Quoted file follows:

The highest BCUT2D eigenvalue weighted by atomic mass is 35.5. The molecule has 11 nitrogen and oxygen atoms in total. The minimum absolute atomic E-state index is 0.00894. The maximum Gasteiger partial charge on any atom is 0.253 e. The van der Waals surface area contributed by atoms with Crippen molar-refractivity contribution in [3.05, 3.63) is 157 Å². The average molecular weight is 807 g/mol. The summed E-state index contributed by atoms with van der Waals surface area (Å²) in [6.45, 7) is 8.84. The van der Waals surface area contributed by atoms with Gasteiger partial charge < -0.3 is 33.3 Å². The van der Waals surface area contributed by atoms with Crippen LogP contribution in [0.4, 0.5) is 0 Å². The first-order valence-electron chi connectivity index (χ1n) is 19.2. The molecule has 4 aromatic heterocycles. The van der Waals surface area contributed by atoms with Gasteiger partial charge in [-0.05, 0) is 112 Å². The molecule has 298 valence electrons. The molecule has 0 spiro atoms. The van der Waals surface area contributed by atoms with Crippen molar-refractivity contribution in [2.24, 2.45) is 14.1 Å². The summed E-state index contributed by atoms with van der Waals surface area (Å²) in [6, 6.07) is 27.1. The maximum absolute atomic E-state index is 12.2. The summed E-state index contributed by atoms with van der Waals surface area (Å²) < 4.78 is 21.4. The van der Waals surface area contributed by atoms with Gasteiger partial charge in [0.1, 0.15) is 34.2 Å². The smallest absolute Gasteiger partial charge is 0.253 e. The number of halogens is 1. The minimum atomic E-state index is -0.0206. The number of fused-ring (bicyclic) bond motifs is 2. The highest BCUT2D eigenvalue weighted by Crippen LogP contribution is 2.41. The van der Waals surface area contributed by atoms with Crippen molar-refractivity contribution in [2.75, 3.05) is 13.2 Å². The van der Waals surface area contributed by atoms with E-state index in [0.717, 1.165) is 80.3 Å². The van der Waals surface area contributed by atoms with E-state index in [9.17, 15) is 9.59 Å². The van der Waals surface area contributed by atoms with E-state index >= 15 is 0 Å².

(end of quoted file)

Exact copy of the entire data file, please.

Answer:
The highest BCUT2D eigenvalue weighted by atomic mass is 35.5. The molecule has 11 nitrogen and oxygen atoms in total. The minimum absolute atomic E-state index is 0.00894. The maximum Gasteiger partial charge on any atom is 0.253 e. The van der Waals surface area contributed by atoms with Crippen molar-refractivity contribution in [3.05, 3.63) is 157 Å². The average molecular weight is 807 g/mol. The summed E-state index contributed by atoms with van der Waals surface area (Å²) in [6.45, 7) is 8.84. The van der Waals surface area contributed by atoms with Gasteiger partial charge < -0.3 is 33.3 Å². The van der Waals surface area contributed by atoms with Crippen LogP contribution in [0.4, 0.5) is 0 Å². The first-order valence-electron chi connectivity index (χ1n) is 19.2. The molecule has 4 aromatic heterocycles. The van der Waals surface area contributed by atoms with Gasteiger partial charge in [-0.05, 0) is 112 Å². The molecule has 298 valence electrons. The molecule has 0 spiro atoms. The van der Waals surface area contributed by atoms with Crippen molar-refractivity contribution in [2.24, 2.45) is 14.1 Å². The summed E-state index contributed by atoms with van der Waals surface area (Å²) in [6, 6.07) is 27.1. The maximum absolute atomic E-state index is 12.2. The summed E-state index contributed by atoms with van der Waals surface area (Å²) < 4.78 is 21.4. The van der Waals surface area contributed by atoms with Gasteiger partial charge in [0.1, 0.15) is 34.2 Å². The smallest absolute Gasteiger partial charge is 0.253 e. The number of halogens is 1. The minimum atomic E-state index is -0.0206. The number of fused-ring (bicyclic) bond motifs is 2. The highest BCUT2D eigenvalue weighted by Crippen LogP contribution is 2.41. The van der Waals surface area contributed by atoms with Crippen molar-refractivity contribution in [2.75, 3.05) is 13.2 Å². The van der Waals surface area contributed by atoms with E-state index in [0.717, 1.165) is 80.3 Å². The van der Waals surface area contributed by atoms with E-state index in [9.17, 15) is 9.59 Å². The van der Waals surface area contributed by atoms with E-state index >= 15 is 0 Å².